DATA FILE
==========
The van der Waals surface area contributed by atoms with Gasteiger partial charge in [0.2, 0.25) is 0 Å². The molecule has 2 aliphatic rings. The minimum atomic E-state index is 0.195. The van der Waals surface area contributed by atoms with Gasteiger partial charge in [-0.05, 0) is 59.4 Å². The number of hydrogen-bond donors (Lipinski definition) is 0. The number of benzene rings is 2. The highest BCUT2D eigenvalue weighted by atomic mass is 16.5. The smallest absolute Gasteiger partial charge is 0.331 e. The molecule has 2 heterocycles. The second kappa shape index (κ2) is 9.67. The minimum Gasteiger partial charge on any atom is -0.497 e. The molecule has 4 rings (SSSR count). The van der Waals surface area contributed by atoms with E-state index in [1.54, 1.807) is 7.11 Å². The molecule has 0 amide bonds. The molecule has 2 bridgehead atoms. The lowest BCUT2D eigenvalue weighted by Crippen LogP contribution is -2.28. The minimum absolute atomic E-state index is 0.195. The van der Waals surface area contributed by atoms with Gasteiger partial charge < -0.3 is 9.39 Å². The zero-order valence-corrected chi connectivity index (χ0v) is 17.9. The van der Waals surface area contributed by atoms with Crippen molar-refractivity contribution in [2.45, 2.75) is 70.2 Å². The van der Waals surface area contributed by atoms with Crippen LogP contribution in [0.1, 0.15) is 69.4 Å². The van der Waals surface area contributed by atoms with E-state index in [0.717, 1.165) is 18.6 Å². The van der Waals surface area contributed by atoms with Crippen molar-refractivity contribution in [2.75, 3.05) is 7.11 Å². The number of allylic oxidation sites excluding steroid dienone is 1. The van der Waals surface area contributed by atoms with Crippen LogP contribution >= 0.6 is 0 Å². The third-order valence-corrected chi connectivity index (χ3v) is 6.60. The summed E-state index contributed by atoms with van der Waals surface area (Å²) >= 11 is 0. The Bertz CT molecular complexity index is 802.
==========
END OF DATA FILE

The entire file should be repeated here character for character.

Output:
The van der Waals surface area contributed by atoms with Gasteiger partial charge in [0.2, 0.25) is 0 Å². The molecule has 2 aliphatic rings. The minimum atomic E-state index is 0.195. The van der Waals surface area contributed by atoms with Gasteiger partial charge in [-0.05, 0) is 59.4 Å². The number of hydrogen-bond donors (Lipinski definition) is 0. The number of benzene rings is 2. The highest BCUT2D eigenvalue weighted by atomic mass is 16.5. The smallest absolute Gasteiger partial charge is 0.331 e. The molecule has 2 heterocycles. The second kappa shape index (κ2) is 9.67. The minimum Gasteiger partial charge on any atom is -0.497 e. The molecule has 4 rings (SSSR count). The van der Waals surface area contributed by atoms with E-state index in [1.54, 1.807) is 7.11 Å². The molecule has 0 amide bonds. The molecule has 2 bridgehead atoms. The lowest BCUT2D eigenvalue weighted by Crippen LogP contribution is -2.28. The minimum absolute atomic E-state index is 0.195. The van der Waals surface area contributed by atoms with Gasteiger partial charge < -0.3 is 9.39 Å². The zero-order valence-corrected chi connectivity index (χ0v) is 17.9. The van der Waals surface area contributed by atoms with Crippen molar-refractivity contribution in [2.45, 2.75) is 70.2 Å². The van der Waals surface area contributed by atoms with Crippen LogP contribution in [0.1, 0.15) is 69.4 Å². The van der Waals surface area contributed by atoms with E-state index in [0.717, 1.165) is 18.6 Å². The van der Waals surface area contributed by atoms with Crippen molar-refractivity contribution in [2.75, 3.05) is 7.11 Å². The number of allylic oxidation sites excluding steroid dienone is 1. The van der Waals surface area contributed by atoms with Crippen LogP contribution >= 0.6 is 0 Å². The third-order valence-corrected chi connectivity index (χ3v) is 6.60. The summed E-state index contributed by atoms with van der Waals surface area (Å²) >= 11 is 0. The Bertz CT molecular complexity index is 802.